Fi­nance – Black Funer­als

Data re­veals that South Africans spend any­thing from R15 000 to R200 000 to give their loved ones a dig­ni­fied burial. Per­haps it’s time we ask our­selves whether the need to put on an ex­pen­sive pro­duc­tion is re­ally worth the debt

True Love - - NEWS - By THANDOKAZI SEPAMLA

Eye­brows were raised re­cently when it was re­vealed that the tomb­stone of the late rap­per Linda ‘ProKid’ Mkhize cost a stag­ger­ing R100 000. Ques­tions swirled around if the money could have been bet­ter used, by cre­at­ing an ed­u­ca­tional trust for his daugh­ter, for in­stance.

The truth is, ex­trav­a­gant funer­als have be­come the or­der of the day, and not just among celebri­ties.

The lo­cal fu­neral in­dus­try is a lu­cra­tive one, at be­tween R7-R10 bil­lion. It’s an in­dus­try dom­i­nated by a hand­ful of ma­jor play­ers, that’s why Min­is­ter in The Pres­i­dency, Dr Nkosazana Dlamini-Zuma, cham­pi­oned the call for rad­i­cal trans­for­ma­tion of the in­dus­try at the in­au­gu­ral Fu­neral Ind­aba held in Dur­ban in Septem­ber last year.

The idea is that, if the in­dus­try opens up more op­por­tu­ni­ties for black-owned businesses to be­come part of the en­tire fu­neral value chain, this won’t only eco­nom­i­cally em­power more black peo­ple, but would cre­ate more com­pe­ti­tion and have the po­ten­tial to drive down the ex­or­bi­tant price tag at­tached to funer­als.

This would be most wel­come, con­sid­er­ing that Dr Lawrence Konyana, the pres­i­dent of the Na­tional Fu­neral Di­rec­tors As­so­ci­a­tion, says the av­er­age cost of a fu­neral starts from around R15 000 and that’s just for the bare ba­sics – no frills. A top-of-the-range fu­neral where no ex­pense is spared for the cof­fin, tomb­stone, flow­ers, tent hire and cater­ing – can set you back as much as R200 000.

While South Africans live by the mantra that “big­ger is bet­ter” – ev­i­dent in the larger-than-life tomb­stones we see pop­ping up ev­ery­where (think of the mam­moth mar­ble TV-room setup that Bataung Tomb­stones de­signed for the late TV icon Joe Mafela) – glob­ally, peo­ple are adopt­ing the prin­ci­ple that “less is more” with nat­u­ral buri­als, some of whom sim­ply wrap their loved ones in a de­com­pos­able blan­ket and bury them with­out a cas­ket. With no em­balm­ing chem­i­cals or steel cas­kets used, this form of burial is one of the cheap­est and en­vi­ron­men­tally friendly ways of bury­ing one. Best of all, no­body gets into debt.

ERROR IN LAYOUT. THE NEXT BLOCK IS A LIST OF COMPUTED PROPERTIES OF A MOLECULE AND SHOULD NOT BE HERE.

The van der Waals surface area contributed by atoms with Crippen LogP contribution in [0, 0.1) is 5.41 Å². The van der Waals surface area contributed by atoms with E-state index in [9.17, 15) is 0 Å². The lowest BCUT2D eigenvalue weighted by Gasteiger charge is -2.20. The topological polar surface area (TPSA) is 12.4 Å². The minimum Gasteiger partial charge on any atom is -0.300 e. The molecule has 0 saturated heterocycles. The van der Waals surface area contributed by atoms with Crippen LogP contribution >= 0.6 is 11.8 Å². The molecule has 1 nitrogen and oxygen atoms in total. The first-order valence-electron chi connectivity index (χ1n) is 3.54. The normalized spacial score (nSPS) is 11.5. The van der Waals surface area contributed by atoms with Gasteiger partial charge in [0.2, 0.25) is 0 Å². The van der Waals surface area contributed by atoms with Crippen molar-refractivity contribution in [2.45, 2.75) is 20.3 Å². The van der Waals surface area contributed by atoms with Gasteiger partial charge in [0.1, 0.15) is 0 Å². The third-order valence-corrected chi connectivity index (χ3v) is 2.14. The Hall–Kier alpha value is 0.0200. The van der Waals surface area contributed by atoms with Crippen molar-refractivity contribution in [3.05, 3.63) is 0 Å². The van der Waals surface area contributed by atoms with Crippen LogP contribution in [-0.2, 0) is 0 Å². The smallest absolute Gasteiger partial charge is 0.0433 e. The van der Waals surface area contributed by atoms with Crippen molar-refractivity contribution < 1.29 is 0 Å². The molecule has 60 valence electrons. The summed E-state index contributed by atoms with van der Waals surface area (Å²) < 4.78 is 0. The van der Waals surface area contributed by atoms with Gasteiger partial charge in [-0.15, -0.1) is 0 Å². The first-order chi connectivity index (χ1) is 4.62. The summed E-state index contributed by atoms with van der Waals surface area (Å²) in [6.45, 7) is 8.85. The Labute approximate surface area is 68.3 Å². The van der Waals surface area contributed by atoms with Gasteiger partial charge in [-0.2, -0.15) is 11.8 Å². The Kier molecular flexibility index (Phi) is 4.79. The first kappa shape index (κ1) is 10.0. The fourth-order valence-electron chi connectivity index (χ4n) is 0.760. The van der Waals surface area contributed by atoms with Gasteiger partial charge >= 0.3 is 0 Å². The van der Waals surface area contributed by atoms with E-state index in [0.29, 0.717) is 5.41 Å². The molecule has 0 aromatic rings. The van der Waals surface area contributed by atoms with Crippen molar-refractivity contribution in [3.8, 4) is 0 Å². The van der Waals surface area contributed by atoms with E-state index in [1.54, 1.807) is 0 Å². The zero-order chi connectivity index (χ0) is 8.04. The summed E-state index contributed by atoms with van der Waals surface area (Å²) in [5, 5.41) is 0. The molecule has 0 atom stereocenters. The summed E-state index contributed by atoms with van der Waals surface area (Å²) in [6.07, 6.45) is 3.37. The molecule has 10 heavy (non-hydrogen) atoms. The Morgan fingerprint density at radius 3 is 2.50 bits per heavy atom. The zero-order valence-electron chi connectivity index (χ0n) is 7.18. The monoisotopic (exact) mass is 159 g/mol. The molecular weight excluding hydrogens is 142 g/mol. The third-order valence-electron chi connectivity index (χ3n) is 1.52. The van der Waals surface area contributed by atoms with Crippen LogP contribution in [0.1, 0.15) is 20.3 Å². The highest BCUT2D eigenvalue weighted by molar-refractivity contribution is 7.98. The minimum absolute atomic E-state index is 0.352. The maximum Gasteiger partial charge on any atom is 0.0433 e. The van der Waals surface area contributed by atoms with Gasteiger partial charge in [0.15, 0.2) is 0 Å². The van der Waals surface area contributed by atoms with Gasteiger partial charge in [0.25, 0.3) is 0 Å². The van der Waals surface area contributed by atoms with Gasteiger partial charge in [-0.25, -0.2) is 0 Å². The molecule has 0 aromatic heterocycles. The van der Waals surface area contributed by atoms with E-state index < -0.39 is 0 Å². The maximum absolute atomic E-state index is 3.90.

CUL­TURE VS EGO

Most black peo­ple will ar­gue that African cul­tural con­structs is sim­ply wrapped in grand decor, cas­kets, tomb­stones and even the food you serve at a fu­neral, all in­di­ca­tors of just how much you loved the de­ceased.

Money psy­chol­o­gist Win­nie Kunene is em­phatic when she says no such thing ex­ists. The prob­lem, she ar­gues, is that black peo­ple have nor­malised the prac­tice of spend­ing ex­or­bi­tant amounts of money un­der the guise of pay­ing their re­spects. While there’s noth­ing wrong with want­ing to give your loved one a dig­ni­fied send off, Kunene says it can’t come at the ex­pense of your fi­nances.

“Black funer­als have be­come a way for fam­i­lies to dis­play op­u­lence and wealth. What many peo­ple won’t ad­mit to, is they’ve ac­tu­ally had to bor­row money to pull it off,” she says.

She re­calls at­tend­ing a fu­neral and a lav­ish af­ter-tears where a catered three-course meal was served. The fam­ily had even hired waiters to serve their guests and fel­low mourn­ers. She be­lieves this type of op­u­lence has noth­ing to do with hon­our­ing our loved ones and is re­ally more about our de­sire to show-off.

“When we spend all that money, I think we’re re­ally hon­our­ing our own egos and try­ing to im­press our com­mu­ni­ties. We don’t want our friends, neigh­bours and fam­i­lies to think less of us or to judge us for not putting on a good show for them,” she ex­plains.

It’s this very school of thought that gets so many South African fam­i­lies stuck in the debt trap for months, and some­times even years af­ter their loved one’s pass­ing.

SAV­ING STRATE­GIES — BEST PRAC­TICE

Tak­ing out a fu­neral pol­icy is the most af­ford­able way to save for fu­neral costs and to en­sure mul­ti­ple fam­ily mem­bers will be taken care of, but the key is to keep your spend­ing within the perime­ters of your fu­neral cover pay­out. “A good fu­neral plan should cover more than just the hard cost of the fu­neral,” says Ten­dani Mat­shi­sevhe, Head of Mar­ket­ing and Com­mu­ni­ca­tions at San­lam De­vel­op­ing Mar­kets. He ad­vises you look out for poli­cies that of­fer plan­ning stage ben­e­fits like repa­tri­a­tion of the body, the erect­ing of the tomb­stone, coun­selling as well as gro­cery and me­mo­rial ben­e­fits.

When you’re shop­ping around for a fu­neral pol­icy, don’t for­get to take the im­pact of in­fla­tion into con­sid­er­a­tion. “Con­sider tak­ing a five-year view and ad­just­ing the cover amount ac­cord­ingly,” ad­vises Nthabiseng Setha­bela-Mako­eng, Prod­uct Man­ager at FNB Life, “This is more prac­ti­cal than re­view­ing and ad­just­ing your cover amount on a yearly ba­sis.”

As un­con­ven­tional as it may sound, Kunene says the best way to cut back on un­nec­es­sary fu­neral costs is by hav­ing open, hon­est con­ver­sa­tions with our loved ones – par­tic­u­larly our par­ents – around what they want so your choices are in­formed by their wishes. “You’d find most would rather spend money on fur­ther­ing their chil­dren’s ed­u­ca­tion and build­ing their fu­ture in­stead of throw­ing it to­wards a costly fu­neral pro­duc­tion.”

Newspapers in English

Newspapers from South Africa

© PressReader. All rights reserved.